Lady’s Mantle is a perennial herb that is hardy in Zones 3 – 9. It can be tricky to start but will germinate if the seed flat is covered and tucked into the fridge until it germinates. The good news is that once it is started Lady’s Mantle is unstoppable. I have found that it was best to put it in one bed by itself so that it didn’t overwhelm more delicate herbs.
There has been nothing that a Nova Scotia winter could throw at it that has ever slowed it down either.
Although Lady’s Mantle has historically been used for childbirth to stem bleeding, under no circumstances should it be used during pregnancy.
Please note that while there are other varieties than vulgaris, I have not found any available in either seed or plants.
If you let the runaway popups mature each season, the plants can be harvested without decimating your herb bed.
I always feel like there is a little bit of history in my garden whenever I grow Blessed Thistle. In the Middle Ages it was widely cultivated in European herb gardens for its medicinal properties. Since then, it has naturalized in most of Europe.
Blessed Thistle is an erect spiny annual herb that thrives in hot dry weather. It produces thistle like yellow flowers that are at least and inch and a half in diameter.
Blessed Thistle is very easy to start from seed directly in the garden after the danger of frost has passed. While it can tolerate poor soil, Blessed Thistle can easily reach two feet in height in well nourished soil. Plants should be spaced at least a foot apart to avoid crowding.
Each plant yields such a bounty that for personal use one would never need more than half a dozen plants in any given year.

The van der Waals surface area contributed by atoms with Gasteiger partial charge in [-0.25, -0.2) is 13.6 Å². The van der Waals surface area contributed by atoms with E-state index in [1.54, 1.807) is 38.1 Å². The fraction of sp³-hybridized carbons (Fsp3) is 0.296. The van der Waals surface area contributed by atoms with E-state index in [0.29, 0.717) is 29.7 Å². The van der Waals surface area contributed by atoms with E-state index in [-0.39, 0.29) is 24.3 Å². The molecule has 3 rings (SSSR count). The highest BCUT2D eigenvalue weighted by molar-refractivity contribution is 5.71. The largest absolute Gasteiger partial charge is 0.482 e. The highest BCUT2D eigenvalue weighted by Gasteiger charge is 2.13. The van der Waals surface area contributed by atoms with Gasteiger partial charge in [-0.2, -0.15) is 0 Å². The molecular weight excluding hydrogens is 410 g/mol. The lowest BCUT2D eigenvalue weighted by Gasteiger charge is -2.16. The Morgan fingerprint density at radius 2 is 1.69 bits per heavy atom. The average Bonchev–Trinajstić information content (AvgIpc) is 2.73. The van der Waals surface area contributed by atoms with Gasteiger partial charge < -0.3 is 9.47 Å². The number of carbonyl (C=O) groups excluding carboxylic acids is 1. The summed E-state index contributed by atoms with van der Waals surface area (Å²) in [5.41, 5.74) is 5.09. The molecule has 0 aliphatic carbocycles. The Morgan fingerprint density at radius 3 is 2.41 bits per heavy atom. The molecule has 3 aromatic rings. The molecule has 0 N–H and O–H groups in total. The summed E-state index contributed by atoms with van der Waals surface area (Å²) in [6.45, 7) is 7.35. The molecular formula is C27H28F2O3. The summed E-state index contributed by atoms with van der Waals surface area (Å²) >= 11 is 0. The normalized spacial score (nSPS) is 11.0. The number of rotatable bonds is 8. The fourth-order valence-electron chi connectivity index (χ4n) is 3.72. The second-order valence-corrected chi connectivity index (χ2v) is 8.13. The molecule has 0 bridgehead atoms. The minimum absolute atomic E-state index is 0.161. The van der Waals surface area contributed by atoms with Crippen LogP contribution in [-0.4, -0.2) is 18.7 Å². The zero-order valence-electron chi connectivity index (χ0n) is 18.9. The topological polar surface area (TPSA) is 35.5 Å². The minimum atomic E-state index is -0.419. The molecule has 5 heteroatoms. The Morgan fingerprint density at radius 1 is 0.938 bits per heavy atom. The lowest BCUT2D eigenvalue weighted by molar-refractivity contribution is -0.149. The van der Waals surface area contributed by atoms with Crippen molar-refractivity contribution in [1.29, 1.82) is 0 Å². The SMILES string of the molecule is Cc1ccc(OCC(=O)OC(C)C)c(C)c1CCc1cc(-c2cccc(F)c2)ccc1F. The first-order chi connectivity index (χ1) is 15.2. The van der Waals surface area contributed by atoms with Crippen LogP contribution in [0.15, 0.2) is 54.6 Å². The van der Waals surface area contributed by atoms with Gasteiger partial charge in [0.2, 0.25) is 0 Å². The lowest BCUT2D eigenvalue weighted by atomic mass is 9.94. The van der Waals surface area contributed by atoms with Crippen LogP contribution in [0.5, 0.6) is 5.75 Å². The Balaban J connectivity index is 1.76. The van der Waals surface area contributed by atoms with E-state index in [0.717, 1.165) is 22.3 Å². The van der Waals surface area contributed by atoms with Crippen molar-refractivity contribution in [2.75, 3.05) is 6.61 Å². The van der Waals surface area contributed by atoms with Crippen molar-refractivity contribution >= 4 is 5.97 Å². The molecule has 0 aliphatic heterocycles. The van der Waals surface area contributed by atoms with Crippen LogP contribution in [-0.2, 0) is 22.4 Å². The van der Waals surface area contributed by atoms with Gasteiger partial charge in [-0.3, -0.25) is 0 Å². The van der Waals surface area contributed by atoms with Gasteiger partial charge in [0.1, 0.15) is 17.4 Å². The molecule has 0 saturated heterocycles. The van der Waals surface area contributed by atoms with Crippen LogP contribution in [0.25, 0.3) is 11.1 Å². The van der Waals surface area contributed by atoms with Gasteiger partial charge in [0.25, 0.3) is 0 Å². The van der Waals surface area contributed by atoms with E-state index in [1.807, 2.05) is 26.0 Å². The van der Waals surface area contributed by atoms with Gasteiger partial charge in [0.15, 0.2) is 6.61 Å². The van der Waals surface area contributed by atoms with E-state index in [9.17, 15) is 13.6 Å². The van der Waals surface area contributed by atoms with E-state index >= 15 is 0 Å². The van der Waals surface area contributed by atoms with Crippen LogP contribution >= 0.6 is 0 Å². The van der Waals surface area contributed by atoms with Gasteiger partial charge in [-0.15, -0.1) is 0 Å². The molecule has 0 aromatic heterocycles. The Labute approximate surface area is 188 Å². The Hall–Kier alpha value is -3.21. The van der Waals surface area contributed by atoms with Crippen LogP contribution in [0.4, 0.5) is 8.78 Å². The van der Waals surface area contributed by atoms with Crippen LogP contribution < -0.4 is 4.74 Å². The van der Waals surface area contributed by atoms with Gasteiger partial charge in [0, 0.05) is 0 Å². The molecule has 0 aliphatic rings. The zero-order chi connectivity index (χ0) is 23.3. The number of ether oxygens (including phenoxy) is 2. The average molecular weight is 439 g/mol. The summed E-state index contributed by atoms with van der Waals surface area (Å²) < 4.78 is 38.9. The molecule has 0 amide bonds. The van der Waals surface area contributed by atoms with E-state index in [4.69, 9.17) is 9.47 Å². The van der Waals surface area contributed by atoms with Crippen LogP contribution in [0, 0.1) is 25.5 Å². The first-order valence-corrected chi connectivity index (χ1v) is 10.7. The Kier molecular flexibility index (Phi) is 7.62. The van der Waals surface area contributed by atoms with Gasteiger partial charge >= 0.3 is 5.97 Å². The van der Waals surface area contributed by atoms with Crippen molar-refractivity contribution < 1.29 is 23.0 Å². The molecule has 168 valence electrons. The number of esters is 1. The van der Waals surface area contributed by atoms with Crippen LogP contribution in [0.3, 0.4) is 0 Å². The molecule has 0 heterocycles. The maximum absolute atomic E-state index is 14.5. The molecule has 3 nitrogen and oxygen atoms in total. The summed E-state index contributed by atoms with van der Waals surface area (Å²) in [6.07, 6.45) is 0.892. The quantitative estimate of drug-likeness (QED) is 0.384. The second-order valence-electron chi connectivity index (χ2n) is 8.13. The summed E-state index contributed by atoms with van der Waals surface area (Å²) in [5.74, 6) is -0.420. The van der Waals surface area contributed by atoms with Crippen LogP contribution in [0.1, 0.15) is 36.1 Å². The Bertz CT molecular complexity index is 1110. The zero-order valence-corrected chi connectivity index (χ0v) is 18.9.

Wear gloves when handling and harvesting this very bristly plant. Wear safety glasses if you are hanging the plants to dry overhead.
There is an upside to such a prickly plant as a row of it makes a splendid barrier to discourage wildlife traffic though the garden 🙂
If you have room in a freezer, Blessed Thistle is one plant that freeze dries very well.
Echinacea is a widely respected medicinal herb that is native to Eastern North America. So much so that several variietes have been cultivated with the intent of improving upon the original wildflower.
Echinicea is a tall hardy perennial that is easily grown in Zones 3 – 10. It was originally used to treat wounds. In addition to its antiseptic properties, it is also used to boost immune systems.
Echinicea is so easy to start from seed that it can be direct seeded in the garden. For early indoor starts, it is best to wait until just a month before last frosts. Transplant seedlings at least a foot apart.
Echinacea will grow almost anywhere … from full sun to part shade. In poor soil it will reach at least two feet and in well nourished soil it can easily reach four feet. For best results, do not harvest any part of new plants until the second or third year.
In addition to the native echinacea purpurea, there are cultivated varieties. thes are the ones that I know of:
White Swan – both of which are easy to start from seed
Ruby Giant, which is not available in seed
Pale Purple – both of which are difficult to start from seed
Yellow Echinacea which can be tricky to start from seed
This plant makes a splendid ornamental as it flowers almost all summer long.
For medicinal purposes, it is best to wait to harvest the roots until after the first hard frosts when the rest of the plant begins to die back.. Please note that although the crown can be replanted, the ‘new’ plant will be more ornamental than medicinal.